נגישות
menu      
Advanced Search
Syntax
Search...
Volcani treasures
About
Terms of use
Manage
Community:
אסיף מאגר המחקר החקלאי
Powered by ClearMash Solutions Ltd -
Characterization of suspended particles collected in groundwater under natural gradient flow conditions
Year:
1992
Source of publication :
Water Resources Research
Authors :
Amiel Abraham J.
;
.
Volume :
28
Co-Authors:
Ronen, D.
Magaritz, M.
Weber, U.
Amiel, A.J.
Klein, E.
Facilitators :
From page:
1279
To page:
1291
(
Total pages:
13
)
Abstract:
Microscale Eulerian variations in the flux, mineralogical composition and size of suspended particles have been found in a contaminated sandy aquifer under natural gradient flow conditions ( ) during an 8‐month study period. Particle variability has been detected along a 16‐m saturated section of the aquifer at a scale of centimeters and meters in the vertical and horizontal dimensions, respectively. The average concentration of particles in groundwater varied between 1 and 40 mg/L, but high concentrations of up to 5000 mg/L were determined in specific 3‐cm vertical intervals of the aquifer. The particles were primarily composed of CaCO3 (11–57%), quartz (7–39%) and clays (8–43%). Most of the particles were within the 140–3000 nm size range with size modes varying from 310 to 660 nm. The large amounts of suspended particles are considered to be related to high inputs of dissolved organic carbon into groundwater, from sewage effluents which have been used for agricultural irrigation since the early 1960s. As a result of organic matter biodegradation in the saturated zone, anoxic conditions developed and the pCO2 content of groundwater increased dramatically (pCaCO2 = 10−1.8 to 10−1.3 atm). It is postulated that part of the carbonate cement of the rocks dissolved and detrital CaCO3, quartz and clay were released as colloidal particles. Part of the clay particles could have also been transported through the unsaturated zone into groundwater after mobilization from surface layers as a result of the intermittent input of water of different chemical quality. In the prevailing anoxic conditions of groundwater at the study site (dissolved oxygen concentrations of <1 mg/L) colloidal stability is enhanced by organic matter coating of particles. Copyright 1992 by the American Geophysical Union.
Note:
Related Files :
aquifer
aquifers
groundwater
Groundwater pollution
irrigation
Israel
natural gradient flow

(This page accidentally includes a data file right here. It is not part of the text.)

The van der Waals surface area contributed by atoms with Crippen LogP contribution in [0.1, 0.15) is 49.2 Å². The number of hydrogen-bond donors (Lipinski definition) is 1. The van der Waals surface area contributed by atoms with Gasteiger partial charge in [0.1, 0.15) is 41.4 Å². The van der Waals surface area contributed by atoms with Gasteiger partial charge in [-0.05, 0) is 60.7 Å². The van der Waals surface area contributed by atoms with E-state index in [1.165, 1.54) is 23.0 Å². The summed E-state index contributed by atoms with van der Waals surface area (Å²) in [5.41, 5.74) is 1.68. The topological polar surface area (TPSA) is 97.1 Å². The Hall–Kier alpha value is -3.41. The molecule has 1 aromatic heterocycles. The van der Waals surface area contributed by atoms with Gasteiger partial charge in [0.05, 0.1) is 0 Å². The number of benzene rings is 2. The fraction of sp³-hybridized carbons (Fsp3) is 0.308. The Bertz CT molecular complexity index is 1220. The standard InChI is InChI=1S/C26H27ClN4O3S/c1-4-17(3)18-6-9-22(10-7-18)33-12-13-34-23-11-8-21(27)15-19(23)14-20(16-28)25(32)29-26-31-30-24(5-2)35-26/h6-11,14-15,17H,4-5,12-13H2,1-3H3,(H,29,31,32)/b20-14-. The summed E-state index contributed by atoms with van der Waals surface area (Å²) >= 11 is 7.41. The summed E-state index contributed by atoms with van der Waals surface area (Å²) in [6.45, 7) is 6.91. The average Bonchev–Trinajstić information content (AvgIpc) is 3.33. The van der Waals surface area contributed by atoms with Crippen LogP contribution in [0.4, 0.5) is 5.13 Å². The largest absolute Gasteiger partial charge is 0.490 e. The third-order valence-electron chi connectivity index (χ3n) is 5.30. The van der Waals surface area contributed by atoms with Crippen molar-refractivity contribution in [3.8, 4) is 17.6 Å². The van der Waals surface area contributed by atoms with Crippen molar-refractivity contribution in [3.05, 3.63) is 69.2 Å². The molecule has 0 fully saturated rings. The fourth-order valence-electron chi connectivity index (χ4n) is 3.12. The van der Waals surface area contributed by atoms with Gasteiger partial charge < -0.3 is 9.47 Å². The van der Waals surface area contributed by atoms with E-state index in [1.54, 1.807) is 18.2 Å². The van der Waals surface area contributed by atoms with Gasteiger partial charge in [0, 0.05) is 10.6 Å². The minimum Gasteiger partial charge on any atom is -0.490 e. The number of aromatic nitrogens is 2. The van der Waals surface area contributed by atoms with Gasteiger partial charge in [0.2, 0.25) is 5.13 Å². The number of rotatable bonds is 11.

Sewage effluent
trace metal
Show More
Related Content
More details
DOI :
10.1029/91WR02978
Article number:
Affiliations:
Database:
Scopus
Publication Type:
article
;
.
Language:
English
Editors' remarks:
ID:
19818
Last updated date:
02/03/2022 17:27
Creation date:
16/04/2018 23:31
You may also be interested in
Scientific Publication
Characterization of suspended particles collected in groundwater under natural gradient flow conditions
28
Ronen, D.
Magaritz, M.
Weber, U.
Amiel, A.J.
Klein, E.
Characterization of suspended particles collected in groundwater under natural gradient flow conditions
Microscale Eulerian variations in the flux, mineralogical composition and size of suspended particles have been found in a contaminated sandy aquifer under natural gradient flow conditions ( ) during an 8‐month study period. Particle variability has been detected along a 16‐m saturated section of the aquifer at a scale of centimeters and meters in the vertical and horizontal dimensions, respectively. The average concentration of particles in groundwater varied between 1 and 40 mg/L, but high concentrations of up to 5000 mg/L were determined in specific 3‐cm vertical intervals of the aquifer. The particles were primarily composed of CaCO3 (11–57%), quartz (7–39%) and clays (8–43%). Most of the particles were within the 140–3000 nm size range with size modes varying from 310 to 660 nm. The large amounts of suspended particles are considered to be related to high inputs of dissolved organic carbon into groundwater, from sewage effluents which have been used for agricultural irrigation since the early 1960s. As a result of organic matter biodegradation in the saturated zone, anoxic conditions developed and the pCO2 content of groundwater increased dramatically (pCaCO2 = 10−1.8 to 10−1.3 atm). It is postulated that part of the carbonate cement of the rocks dissolved and detrital CaCO3, quartz and clay were released as colloidal particles. Part of the clay particles could have also been transported through the unsaturated zone into groundwater after mobilization from surface layers as a result of the intermittent input of water of different chemical quality. In the prevailing anoxic conditions of groundwater at the study site (dissolved oxygen concentrations of <1 mg/L) colloidal stability is enhanced by organic matter coating of particles. Copyright 1992 by the American Geophysical Union.
Scientific Publication
You may also be interested in